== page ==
Over the last 30 years, academics have been developing the study of "close relationships," as they call it, forming the International Association for Relationship Research to share resources and data. In recent years, though, some professors have moved beyond theory, making the discussion more personal to students by teaching relationship skills they can use outside the classroom.
Some call it Relationships 101 — a concept that has proven wildly popular on campuses across the country.
Such research is "not just about what makes people happy but how relationships can affect other things — for instance, someone's health," says Lisa Baker, an assistant professor of psychology at Purchase College, part of the State University of New York.
When Scott Hall wants to spark a discussion, he asks his students something bound to provoke a reaction: Do women want more out of marriage than men?
The students in Hall's course on marriage at Ball State University — many of them women — laugh and nod at his question. Most of them agree with research he cites stating that men are most interested in a partner who's attractive and good in bed.
But not Mike Toscano, a 21-year-old senior: "It's not 'Oh she looks cute and she cooked a pot pie,'" he says. "I want to be held once in a while, too, y'all."
The comment draws more laughter, as Toscano blushes and smiles.
"I'm glad he feels that way," Anitra Montgomery, a 22-year-old junior, responds to the class. "But he is rare!"
Toscano says he and his girlfriend, Bethany Ringrose, decided to take the class together this term to see if they want to take their relationship to the next level.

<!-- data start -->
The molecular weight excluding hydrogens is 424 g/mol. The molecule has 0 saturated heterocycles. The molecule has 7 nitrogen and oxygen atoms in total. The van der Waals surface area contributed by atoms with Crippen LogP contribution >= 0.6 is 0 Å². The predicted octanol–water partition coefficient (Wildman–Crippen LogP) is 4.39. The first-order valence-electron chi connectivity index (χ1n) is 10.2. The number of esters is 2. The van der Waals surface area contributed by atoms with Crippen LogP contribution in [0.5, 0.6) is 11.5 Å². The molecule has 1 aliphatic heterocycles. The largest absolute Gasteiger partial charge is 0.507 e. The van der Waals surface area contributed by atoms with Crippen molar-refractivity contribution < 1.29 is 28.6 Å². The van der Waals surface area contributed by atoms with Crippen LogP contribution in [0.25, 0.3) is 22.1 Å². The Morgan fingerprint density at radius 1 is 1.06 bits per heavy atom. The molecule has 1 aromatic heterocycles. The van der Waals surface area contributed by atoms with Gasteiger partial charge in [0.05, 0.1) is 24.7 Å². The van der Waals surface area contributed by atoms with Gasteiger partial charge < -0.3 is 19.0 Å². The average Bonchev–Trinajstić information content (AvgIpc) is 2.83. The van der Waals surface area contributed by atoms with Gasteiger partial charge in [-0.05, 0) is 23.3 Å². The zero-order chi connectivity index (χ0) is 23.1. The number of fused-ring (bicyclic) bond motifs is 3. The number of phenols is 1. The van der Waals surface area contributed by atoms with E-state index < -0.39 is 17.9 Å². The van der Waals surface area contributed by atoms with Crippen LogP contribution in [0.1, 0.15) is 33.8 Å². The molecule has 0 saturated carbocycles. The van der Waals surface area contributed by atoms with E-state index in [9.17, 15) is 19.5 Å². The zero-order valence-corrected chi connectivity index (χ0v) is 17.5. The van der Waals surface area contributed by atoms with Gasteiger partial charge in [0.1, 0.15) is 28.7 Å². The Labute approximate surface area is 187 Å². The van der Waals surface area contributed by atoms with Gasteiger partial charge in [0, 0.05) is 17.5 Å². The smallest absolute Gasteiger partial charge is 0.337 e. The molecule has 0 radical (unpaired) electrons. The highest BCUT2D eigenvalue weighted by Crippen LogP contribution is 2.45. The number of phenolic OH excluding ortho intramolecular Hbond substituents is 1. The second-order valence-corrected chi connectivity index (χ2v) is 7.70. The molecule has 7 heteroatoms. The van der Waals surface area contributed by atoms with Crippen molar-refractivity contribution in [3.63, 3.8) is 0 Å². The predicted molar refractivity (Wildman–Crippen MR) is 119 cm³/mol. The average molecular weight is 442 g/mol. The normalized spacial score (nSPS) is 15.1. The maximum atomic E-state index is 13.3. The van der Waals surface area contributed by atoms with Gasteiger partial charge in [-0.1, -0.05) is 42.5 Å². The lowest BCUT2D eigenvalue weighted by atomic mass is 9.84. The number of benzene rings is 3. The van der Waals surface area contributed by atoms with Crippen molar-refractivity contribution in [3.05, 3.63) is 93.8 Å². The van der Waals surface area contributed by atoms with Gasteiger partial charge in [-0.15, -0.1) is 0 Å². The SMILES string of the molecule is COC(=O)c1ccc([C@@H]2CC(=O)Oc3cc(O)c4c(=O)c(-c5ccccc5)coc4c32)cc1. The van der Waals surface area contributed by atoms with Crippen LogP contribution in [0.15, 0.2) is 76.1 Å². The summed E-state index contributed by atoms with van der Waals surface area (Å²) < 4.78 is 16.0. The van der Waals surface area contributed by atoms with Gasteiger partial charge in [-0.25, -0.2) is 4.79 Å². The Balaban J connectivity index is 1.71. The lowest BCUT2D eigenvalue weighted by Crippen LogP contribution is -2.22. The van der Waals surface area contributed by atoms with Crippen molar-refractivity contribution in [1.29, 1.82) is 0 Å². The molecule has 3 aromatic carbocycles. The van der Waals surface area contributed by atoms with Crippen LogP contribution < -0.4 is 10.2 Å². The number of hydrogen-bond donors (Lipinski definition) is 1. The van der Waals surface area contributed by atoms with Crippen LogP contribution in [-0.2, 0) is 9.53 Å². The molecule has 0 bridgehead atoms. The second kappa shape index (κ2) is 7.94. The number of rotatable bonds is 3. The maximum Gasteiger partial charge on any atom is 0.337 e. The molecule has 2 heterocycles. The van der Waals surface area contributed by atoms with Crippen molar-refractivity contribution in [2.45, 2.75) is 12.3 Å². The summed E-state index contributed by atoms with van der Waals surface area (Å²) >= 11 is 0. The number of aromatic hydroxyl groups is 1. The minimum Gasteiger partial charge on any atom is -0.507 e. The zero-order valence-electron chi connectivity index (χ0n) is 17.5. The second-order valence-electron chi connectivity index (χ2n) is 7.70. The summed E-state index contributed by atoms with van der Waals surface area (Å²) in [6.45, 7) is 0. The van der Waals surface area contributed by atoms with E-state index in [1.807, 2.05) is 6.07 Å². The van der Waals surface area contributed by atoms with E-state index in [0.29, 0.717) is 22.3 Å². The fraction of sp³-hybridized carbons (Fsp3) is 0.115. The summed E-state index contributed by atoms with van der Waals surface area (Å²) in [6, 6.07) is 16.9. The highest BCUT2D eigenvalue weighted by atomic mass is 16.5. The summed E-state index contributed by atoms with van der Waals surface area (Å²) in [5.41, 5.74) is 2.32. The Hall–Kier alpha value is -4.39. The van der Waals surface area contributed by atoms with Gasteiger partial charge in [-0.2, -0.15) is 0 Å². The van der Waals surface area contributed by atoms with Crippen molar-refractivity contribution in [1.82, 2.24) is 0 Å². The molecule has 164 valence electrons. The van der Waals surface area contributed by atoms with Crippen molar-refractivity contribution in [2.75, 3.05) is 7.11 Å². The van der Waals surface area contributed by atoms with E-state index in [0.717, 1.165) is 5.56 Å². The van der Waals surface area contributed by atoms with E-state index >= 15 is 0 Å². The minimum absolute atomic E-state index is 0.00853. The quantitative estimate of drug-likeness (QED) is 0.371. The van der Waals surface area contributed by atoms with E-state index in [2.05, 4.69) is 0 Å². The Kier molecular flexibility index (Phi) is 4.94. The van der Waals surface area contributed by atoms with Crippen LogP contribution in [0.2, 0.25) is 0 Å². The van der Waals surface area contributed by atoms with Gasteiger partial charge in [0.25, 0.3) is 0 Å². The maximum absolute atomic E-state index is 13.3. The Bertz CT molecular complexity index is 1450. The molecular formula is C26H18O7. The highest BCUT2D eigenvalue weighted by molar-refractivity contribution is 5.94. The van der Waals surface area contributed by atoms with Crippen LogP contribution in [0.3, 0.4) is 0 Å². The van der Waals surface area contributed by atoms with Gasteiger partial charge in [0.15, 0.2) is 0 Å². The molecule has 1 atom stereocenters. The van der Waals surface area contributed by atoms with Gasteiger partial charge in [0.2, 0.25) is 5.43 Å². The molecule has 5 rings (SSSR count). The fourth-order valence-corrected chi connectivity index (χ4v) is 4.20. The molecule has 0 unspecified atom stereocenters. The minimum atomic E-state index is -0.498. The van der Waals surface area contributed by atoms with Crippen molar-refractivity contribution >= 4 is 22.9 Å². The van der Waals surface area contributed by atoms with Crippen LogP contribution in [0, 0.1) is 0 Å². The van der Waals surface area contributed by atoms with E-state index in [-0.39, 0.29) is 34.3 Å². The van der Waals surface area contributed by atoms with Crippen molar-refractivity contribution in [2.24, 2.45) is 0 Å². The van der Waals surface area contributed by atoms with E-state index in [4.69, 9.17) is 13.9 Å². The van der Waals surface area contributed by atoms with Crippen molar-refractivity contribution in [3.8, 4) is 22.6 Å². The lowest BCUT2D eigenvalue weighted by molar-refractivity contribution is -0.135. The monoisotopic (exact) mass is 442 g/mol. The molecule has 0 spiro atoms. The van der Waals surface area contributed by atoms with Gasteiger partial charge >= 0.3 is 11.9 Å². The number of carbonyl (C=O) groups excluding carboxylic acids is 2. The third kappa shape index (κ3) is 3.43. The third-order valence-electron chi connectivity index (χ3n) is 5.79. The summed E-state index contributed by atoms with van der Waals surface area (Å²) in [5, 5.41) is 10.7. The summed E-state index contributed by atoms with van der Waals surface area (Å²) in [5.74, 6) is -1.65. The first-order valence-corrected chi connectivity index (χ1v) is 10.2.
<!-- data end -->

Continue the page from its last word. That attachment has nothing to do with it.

"It helps me understand my actions and his, too," says Ringrose, a 20-year-old junior at the school in central Indiana.
Aead of the curve
With divorce as common as it is in this country, experts say young couples are wise to do their marriage homework.
"The thinking is, the earlier people learn those skills, the better off they'll be," says Dennis Lowe, psychology professor at Pepperdine University in Malibu, Calif., who team teaches a freshman seminar called "Developing Healthy Relationships" with his wife, Emily Scott-Lowe.
Among other things, students in the Lowes' classes practice listening — namely giving the other person a chance to speak his or her mind without interruption. And if students are considering long-term, committed relationships, they're asked to consider questions such as whose job it would be to buy a car, discipline a child or cook dinner.
Leslie Parrott, a professor at Seattle Pacific University, says surveys at her university and others regularly show that relationships are a priority for students.
"They're often more focussed on relationship quality than their careers," says Parrott, a marriage and family therapist who teaches relationships courses with her husband, Les Parrott.
Lecture topics include "Falling in Love Without Losing Your Mind" and "How to Break Up Without Falling Apart." The latter class includes discussion on how to end a relationship cleanly and taking time after a breakup to avoid a rebound relationship: Parrott says that session regularly draws students who aren't even enrolled in the class.
"Breaking up is a real rite of passage for people their age _ they're just dying and they have no real guidance," says Parrott, who's co-authored a textbook on relationships with her husband.
Parrott says that some academics question whether classes like these belong in a college setting. But others — from economists to theologians — say there's no reason love should be ignored.
"The longer I live, the more I realize that the hardest thing is just relationships," says Robert Brancatelli, an assistant professor of religious studies at Santa Clara University in California's Silicon Valley. "It's hard enough to figure out yourself, let alone another person."
His course, "The Theology of Marriage," challenges students to go beyond notions of romantic fantasy to ultimately view love as "a mature self, capable of offering oneself to another person freely."
"And in doing so, you become more of your true self," says Brancatelli, who requires students to spend time with married couples to see what a life of commitment is really all about.
"I tell them to try to get invited over for dinner," Brancatelli says, "to see what the couples are like after a couple glasses of wine."